Student Spotlight

Building a New Future


Victor meets his host mom Beverly for the first time in Arkansas.

Since I was young, I knew that my family’s plan was to send me to the United States as an exchange student. My uncle lived in Iowa for 8 years and he wanted me to do the same. I cried in the airport because it’s impossible not to cry when you leave the people who you lived with for 17 years. So when I left them, the last smile, the last tear, I felt like a lost bird, without knowing where to fly. Well, I would live like that for one year. That would be hard. But when I got here and when my host mom and my coordinator received me, the voice inside my head said that it would be different. That it would be the best year of my life.

First of all, my coordinator. I’ve never seen someone that loves working like her. She’s just amazing, always doing whatever she can to make me and the other students happy.

The host family was the thing that my family was concerned with. I would live with unknown people for about one year. But when I got here, I felt like the happiest guy in the world. I live with my host mother and my host brother, besides the dogs and cats. My host mother really reminds me of my grandmother: she is always happy. We both like rock music and every time that we are in the car we sing songs together. She really loves what she does, and I can see that in the way that she treats me.


Victor experiences American shopping with his new friends, Martina from Italy and Erika from Finland.

I made new friends here, some Americans and some foreign. I have two friends here that I call sisters. They live with my coordinator, and we are basically together all the time at school. I love them and I’m really thankful to have them as my friends. It’s a strong and rare connection that is the reason why I love them so much. The high school here is just amazing, just like in the movies. I don’t have a lot of time to hang out with my new American friends, but I see them every day and we send messages during the day. It will be hard to leave them…

I’m experiencing a new culture and new foods. I love tator tots! I don’t know why we don’t have Sonic in Brazil, because it’s very delicious! Different from the movies, Americans don’t eat hamburgers and hot dogs all the time. But hamburger is still my favorite food here (I don’t know why, I just love hamburger).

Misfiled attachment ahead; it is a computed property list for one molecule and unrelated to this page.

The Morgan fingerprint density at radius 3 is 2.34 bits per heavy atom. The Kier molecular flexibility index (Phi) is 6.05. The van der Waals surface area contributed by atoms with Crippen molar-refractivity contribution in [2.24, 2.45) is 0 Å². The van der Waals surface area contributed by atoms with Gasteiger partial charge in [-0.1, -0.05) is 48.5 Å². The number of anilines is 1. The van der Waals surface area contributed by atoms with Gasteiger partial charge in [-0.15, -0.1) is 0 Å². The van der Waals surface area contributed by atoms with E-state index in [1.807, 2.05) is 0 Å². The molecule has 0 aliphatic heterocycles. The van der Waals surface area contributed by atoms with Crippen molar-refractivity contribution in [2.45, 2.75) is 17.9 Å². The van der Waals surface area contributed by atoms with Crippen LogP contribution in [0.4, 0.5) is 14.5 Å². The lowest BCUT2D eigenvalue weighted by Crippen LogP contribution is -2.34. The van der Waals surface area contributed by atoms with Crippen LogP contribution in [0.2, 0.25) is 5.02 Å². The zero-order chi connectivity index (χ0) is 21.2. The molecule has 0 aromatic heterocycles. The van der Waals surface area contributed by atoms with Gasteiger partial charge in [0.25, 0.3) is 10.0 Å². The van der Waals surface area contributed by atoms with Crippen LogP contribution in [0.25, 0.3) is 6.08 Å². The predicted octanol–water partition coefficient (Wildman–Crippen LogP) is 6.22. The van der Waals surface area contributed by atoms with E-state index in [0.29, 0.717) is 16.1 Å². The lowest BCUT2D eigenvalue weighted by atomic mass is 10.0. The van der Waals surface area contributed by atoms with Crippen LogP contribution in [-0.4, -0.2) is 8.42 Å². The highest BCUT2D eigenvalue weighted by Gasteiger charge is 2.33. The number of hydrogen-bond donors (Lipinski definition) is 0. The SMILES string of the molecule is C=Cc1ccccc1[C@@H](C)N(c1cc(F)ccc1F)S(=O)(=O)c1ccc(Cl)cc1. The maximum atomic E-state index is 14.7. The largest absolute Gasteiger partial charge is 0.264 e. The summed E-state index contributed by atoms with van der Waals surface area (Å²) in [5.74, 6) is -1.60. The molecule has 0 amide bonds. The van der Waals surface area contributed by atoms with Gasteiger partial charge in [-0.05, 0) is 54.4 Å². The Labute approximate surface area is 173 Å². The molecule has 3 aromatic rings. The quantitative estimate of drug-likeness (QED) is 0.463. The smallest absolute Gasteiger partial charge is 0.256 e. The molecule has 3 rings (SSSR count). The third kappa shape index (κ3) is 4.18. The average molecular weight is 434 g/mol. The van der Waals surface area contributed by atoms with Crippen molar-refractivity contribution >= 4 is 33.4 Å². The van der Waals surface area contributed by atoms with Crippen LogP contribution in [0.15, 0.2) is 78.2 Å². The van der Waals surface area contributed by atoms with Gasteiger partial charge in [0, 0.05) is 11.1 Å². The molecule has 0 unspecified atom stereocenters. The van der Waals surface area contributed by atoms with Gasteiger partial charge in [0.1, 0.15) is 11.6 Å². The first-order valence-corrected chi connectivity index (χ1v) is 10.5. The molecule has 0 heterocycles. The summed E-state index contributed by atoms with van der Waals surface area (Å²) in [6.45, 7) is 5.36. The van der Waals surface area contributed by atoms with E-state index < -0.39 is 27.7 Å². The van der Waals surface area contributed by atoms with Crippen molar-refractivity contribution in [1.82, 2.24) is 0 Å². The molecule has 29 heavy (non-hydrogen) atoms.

I see myself different. I’m growing up here. My mind is more mature. I have responsibilities here, which help me learning how to live by myself, so I’ll be ready when I get older.


Victor makes a traditional Brazilian dish to share with family and friends during International Education Week.

Every single person that works with exchange students should receive a very important honor in this country. You guys make a difference in our life. You guys are building our future. And since this is not a job for you guys, I do my best to answer back what I receive: helping my host family and coordinator with little things, and of course, with love.

In my very emotional and philosophical side, every night I think about the things that I did and the things that I’m doing here. How my life is changing and how my future has been building. I know that I’m in the right way.

I can say that my experience here is much better than I was expecting. I have plans for my future here. Maybe, after coming back to Brazil, I’ll try to come back to study in a college here. In these situations, we are so happy that we just forget about missing our family and friends. I didn’t forget them. I have a Brazilian flag in my bedroom with all my friends’ signatures. Every morning I look at that and remember them.

The things during my exchange student program are working so good that I cannot imagine leaving here anymore. My life is here now and after everything here, I will go back to Brazil different and happy. Being an exchange student is just something amazing and only those who experience that can explain.

I still have 6 months here. I don’t know what else life reserves to me, but I will just wait and let it happen.

— Victor from Brazil, living in Arkansas